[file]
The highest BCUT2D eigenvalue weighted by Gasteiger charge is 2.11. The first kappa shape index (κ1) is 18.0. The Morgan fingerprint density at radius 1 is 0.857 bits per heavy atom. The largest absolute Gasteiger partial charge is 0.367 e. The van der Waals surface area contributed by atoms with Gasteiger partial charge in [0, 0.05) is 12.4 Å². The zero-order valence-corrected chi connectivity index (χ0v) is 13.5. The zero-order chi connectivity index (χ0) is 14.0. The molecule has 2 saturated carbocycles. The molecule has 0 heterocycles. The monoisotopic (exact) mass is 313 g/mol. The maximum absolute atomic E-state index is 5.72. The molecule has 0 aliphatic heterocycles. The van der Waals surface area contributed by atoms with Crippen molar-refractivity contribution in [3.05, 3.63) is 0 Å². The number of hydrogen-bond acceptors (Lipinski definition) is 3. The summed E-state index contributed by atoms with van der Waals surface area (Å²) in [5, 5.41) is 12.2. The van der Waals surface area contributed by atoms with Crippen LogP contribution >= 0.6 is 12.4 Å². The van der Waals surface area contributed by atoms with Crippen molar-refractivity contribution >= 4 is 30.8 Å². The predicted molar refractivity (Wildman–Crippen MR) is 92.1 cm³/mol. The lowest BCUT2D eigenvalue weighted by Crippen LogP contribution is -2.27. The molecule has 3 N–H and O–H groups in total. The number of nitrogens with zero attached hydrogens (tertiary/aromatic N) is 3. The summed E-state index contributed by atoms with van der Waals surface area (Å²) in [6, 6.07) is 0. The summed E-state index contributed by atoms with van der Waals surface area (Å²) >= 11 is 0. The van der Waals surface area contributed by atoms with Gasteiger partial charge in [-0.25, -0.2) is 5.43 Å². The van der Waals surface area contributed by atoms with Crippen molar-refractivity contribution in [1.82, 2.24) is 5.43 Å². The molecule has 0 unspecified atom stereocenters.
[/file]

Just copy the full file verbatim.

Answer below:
The highest BCUT2D eigenvalue weighted by Gasteiger charge is 2.11. The first kappa shape index (κ1) is 18.0. The Morgan fingerprint density at radius 1 is 0.857 bits per heavy atom. The largest absolute Gasteiger partial charge is 0.367 e. The van der Waals surface area contributed by atoms with Gasteiger partial charge in [0, 0.05) is 12.4 Å². The zero-order valence-corrected chi connectivity index (χ0v) is 13.5. The zero-order chi connectivity index (χ0) is 14.0. The molecule has 2 saturated carbocycles. The molecule has 0 heterocycles. The monoisotopic (exact) mass is 313 g/mol. The maximum absolute atomic E-state index is 5.72. The molecule has 0 aliphatic heterocycles. The van der Waals surface area contributed by atoms with Crippen molar-refractivity contribution in [3.05, 3.63) is 0 Å². The number of hydrogen-bond acceptors (Lipinski definition) is 3. The summed E-state index contributed by atoms with van der Waals surface area (Å²) in [5, 5.41) is 12.2. The van der Waals surface area contributed by atoms with Crippen LogP contribution >= 0.6 is 12.4 Å². The van der Waals surface area contributed by atoms with Crippen molar-refractivity contribution >= 4 is 30.8 Å². The predicted molar refractivity (Wildman–Crippen MR) is 92.1 cm³/mol. The lowest BCUT2D eigenvalue weighted by Crippen LogP contribution is -2.27. The molecule has 3 N–H and O–H groups in total. The number of nitrogens with zero attached hydrogens (tertiary/aromatic N) is 3. The summed E-state index contributed by atoms with van der Waals surface area (Å²) in [6, 6.07) is 0. The summed E-state index contributed by atoms with van der Waals surface area (Å²) >= 11 is 0. The van der Waals surface area contributed by atoms with Gasteiger partial charge in [-0.25, -0.2) is 5.43 Å². The van der Waals surface area contributed by atoms with Crippen molar-refractivity contribution in [1.82, 2.24) is 5.43 Å². The molecule has 0 unspecified atom stereocenters.